That’s a clever way to draw a straight line between a high-profile, top-of-the-funnel ad spot and the practicalities of using Squarespace to build a website.

Then we’re presented with the key use cases for Squarespace, such as launching an online store and selling custom merch:

Next, we learn about the platform’s main features and benefits…

…before finally being presented with a free trial CTA:

It’s a superb demonstration of how you can build a sales and marketing funnel around a single big-budget ad. Well done Squarespace!


Ad spend and networks

You might be surprised to learn that Wix is the leading website builder in the world, with a staggering 43 percent share of the global market. Yet, from a brand awareness perspective, Wix is lagging way behind Shopify in the US:

Which probably explains why they’re spending so much more on display advertising in the US than Shopify or Squarespace — an estimated $36.6 million in the last six months, per our estimated data:

Source: Adbeat

And, as you can see, almost every cent goes toward video ads.


Approximately $35.8 million of Wix’s budget for the last six months was spent on YouTube, with the majority going toward huge, mass-market channels like MrBeast, Bento e Totó (yet again), and the hideous Crazy Frog.

Source: Adbeat

It’s hard to imagine anyone wanting to buy a product that willingly advertises itself alongside the Crazy Frog, but presumably Wix knows what they’re doing.

Other top publishers include SignUpGenius, a tool that lets you build online sign-up forms free of charge:

Source: Adbeat

Easy to see why that might be relevant to potential Wix customers, right?



As we’ve already noted, the vast majority of Wix’s budget is tied up in video ads

Still, they do spend a little money on standard ads, most of which are targeted at web design agencies:

They clearly feel standard ads are an effective way to reach this niche B2B audience through industry-specific publications like Search Engine Land and Search Engine Journal.


Nothing to report here: Wix hasn’t run a single native ad in the last six months.



Since late-October, Wix has run no fewer than six video ads with budgets of $2+ million. For context, Squarespace and Shopify only spent a combined $6.5 million over the same period.

Wix’s top video ad by spend, with an estimated budget of almost $12 million, was totally different to anything we saw from Shopify or Squarespace.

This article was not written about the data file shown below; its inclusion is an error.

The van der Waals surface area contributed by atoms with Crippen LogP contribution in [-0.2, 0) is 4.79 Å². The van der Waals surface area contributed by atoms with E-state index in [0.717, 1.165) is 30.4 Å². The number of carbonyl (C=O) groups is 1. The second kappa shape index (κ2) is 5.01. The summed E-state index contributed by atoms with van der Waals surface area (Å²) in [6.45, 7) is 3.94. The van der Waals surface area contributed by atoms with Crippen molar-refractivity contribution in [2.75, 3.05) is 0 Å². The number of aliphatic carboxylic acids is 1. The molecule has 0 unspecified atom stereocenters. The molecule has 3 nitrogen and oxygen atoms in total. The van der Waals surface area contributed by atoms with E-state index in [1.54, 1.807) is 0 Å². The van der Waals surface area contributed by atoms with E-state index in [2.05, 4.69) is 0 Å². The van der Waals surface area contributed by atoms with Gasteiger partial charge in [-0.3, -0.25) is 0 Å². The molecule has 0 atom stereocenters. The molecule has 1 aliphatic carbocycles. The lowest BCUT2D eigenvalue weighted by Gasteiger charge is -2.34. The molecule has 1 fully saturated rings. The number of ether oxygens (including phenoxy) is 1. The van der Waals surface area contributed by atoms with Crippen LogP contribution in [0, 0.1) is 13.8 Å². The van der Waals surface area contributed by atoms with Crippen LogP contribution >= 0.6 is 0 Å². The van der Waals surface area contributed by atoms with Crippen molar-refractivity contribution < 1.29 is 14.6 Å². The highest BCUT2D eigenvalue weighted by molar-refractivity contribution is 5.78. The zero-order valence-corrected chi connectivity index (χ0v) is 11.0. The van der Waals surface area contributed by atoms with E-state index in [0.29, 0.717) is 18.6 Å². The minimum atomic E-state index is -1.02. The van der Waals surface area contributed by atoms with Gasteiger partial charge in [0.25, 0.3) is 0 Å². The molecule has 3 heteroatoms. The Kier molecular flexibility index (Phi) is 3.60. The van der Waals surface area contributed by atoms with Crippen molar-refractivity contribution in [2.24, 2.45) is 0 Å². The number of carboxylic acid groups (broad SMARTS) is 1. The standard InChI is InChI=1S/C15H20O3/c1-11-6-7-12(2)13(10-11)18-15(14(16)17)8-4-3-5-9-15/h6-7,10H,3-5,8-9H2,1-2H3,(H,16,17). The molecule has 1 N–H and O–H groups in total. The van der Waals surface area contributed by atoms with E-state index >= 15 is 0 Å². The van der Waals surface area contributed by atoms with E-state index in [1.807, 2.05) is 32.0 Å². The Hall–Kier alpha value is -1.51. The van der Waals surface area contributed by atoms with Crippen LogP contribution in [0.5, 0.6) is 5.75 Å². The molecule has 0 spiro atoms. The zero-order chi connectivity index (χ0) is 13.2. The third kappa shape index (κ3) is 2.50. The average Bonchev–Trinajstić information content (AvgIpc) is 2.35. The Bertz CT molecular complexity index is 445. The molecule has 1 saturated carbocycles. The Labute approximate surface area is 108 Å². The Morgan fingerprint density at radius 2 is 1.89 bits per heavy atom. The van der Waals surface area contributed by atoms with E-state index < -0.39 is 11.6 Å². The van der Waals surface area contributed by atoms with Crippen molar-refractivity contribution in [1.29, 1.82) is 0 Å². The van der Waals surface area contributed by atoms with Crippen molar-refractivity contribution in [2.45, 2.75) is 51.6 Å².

For starters, there’s the run time: it clocks in at close to two minutes, making it practically feature-length compared to Shopify and Squarespace’s top video ads.

The messaging is a radical departure too, focusing entirely on cybersecurity — something we didn’t even see Shopify or Squarespace mention. Clearly, Wix feels this is a major differentiator.

Surprisingly, they aren’t pushing for immediate conversions from their video ads. Many of their ads don’t feature CTAs at all — and even when they do, they encourage viewers to “learn more” rather than start a free trial.

We guess they just prefer the softly, softly approach.


Wix’s campaigns are largely evergreen, covering key platform features and use cases…

Source: Adbeat

…but they highlight the platform’s extreme approach to spending. Activity practically grinds to a halt from November to February, before picking up in a big way in March.

Landing Pages

When it comes to landing pages, Wix sends most ad clickers to their:

However, they do have a couple dedicated landing pages, such as this one prompting users to sign up for the platform’s free tools:

This page is all business, starting with an above-the-fold lead capture form and continuing with a bunch of key features and benefits…

…before closing with some inspiring copywriting and another CTA button:

We were surprised not to see any customer reviews or testimonials here. But maybe you don’t have to rely on social proof when you’re a huge, global brand like Wix?


Shopify, Squarespace, and Wix all sell the same type of product. Yet they have radically different approaches to display advertising:

  • Shopify’s ads feel aspirational, often urging ecommerce newbies to turn their entrepreneurial dreams into reality.
  • Wix is far more serious, leaning into big, scary topics like cybersecurity.
  • Squarespace is somewhere in the middle, but clearly prepared to flex its creative muscles in a big way, as demonstrated by their Martin Scorsese campaign.

Who’d have thought there were so many ways to sell the concept of building a website?

Want to tap into data like this? You can with Adbeat! Request your live Adbeat demo here.

Phil Norris

Contributing Writer |